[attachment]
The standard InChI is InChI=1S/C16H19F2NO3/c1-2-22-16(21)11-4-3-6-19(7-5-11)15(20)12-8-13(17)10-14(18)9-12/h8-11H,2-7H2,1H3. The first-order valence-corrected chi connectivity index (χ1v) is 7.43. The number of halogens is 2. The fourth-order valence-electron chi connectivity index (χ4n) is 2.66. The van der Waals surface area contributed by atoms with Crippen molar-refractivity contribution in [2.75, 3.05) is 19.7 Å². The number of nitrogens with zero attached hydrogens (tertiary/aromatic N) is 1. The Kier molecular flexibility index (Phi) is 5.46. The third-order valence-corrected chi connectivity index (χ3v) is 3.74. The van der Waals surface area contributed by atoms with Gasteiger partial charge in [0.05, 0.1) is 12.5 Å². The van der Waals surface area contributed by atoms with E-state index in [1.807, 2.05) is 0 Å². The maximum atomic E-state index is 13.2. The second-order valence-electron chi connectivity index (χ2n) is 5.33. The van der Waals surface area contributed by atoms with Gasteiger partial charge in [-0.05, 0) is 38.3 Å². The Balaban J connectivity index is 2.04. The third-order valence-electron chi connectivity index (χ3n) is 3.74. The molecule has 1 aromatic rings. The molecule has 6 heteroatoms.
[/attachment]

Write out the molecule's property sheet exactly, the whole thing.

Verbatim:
The standard InChI is InChI=1S/C16H19F2NO3/c1-2-22-16(21)11-4-3-6-19(7-5-11)15(20)12-8-13(17)10-14(18)9-12/h8-11H,2-7H2,1H3. The first-order valence-corrected chi connectivity index (χ1v) is 7.43. The number of halogens is 2. The fourth-order valence-electron chi connectivity index (χ4n) is 2.66. The van der Waals surface area contributed by atoms with Crippen molar-refractivity contribution in [2.75, 3.05) is 19.7 Å². The number of nitrogens with zero attached hydrogens (tertiary/aromatic N) is 1. The Kier molecular flexibility index (Phi) is 5.46. The third-order valence-corrected chi connectivity index (χ3v) is 3.74. The van der Waals surface area contributed by atoms with Gasteiger partial charge in [0.05, 0.1) is 12.5 Å². The van der Waals surface area contributed by atoms with E-state index in [1.807, 2.05) is 0 Å². The maximum atomic E-state index is 13.2. The second-order valence-electron chi connectivity index (χ2n) is 5.33. The van der Waals surface area contributed by atoms with Gasteiger partial charge in [-0.05, 0) is 38.3 Å². The Balaban J connectivity index is 2.04. The third-order valence-electron chi connectivity index (χ3n) is 3.74. The molecule has 1 aromatic rings. The molecule has 6 heteroatoms.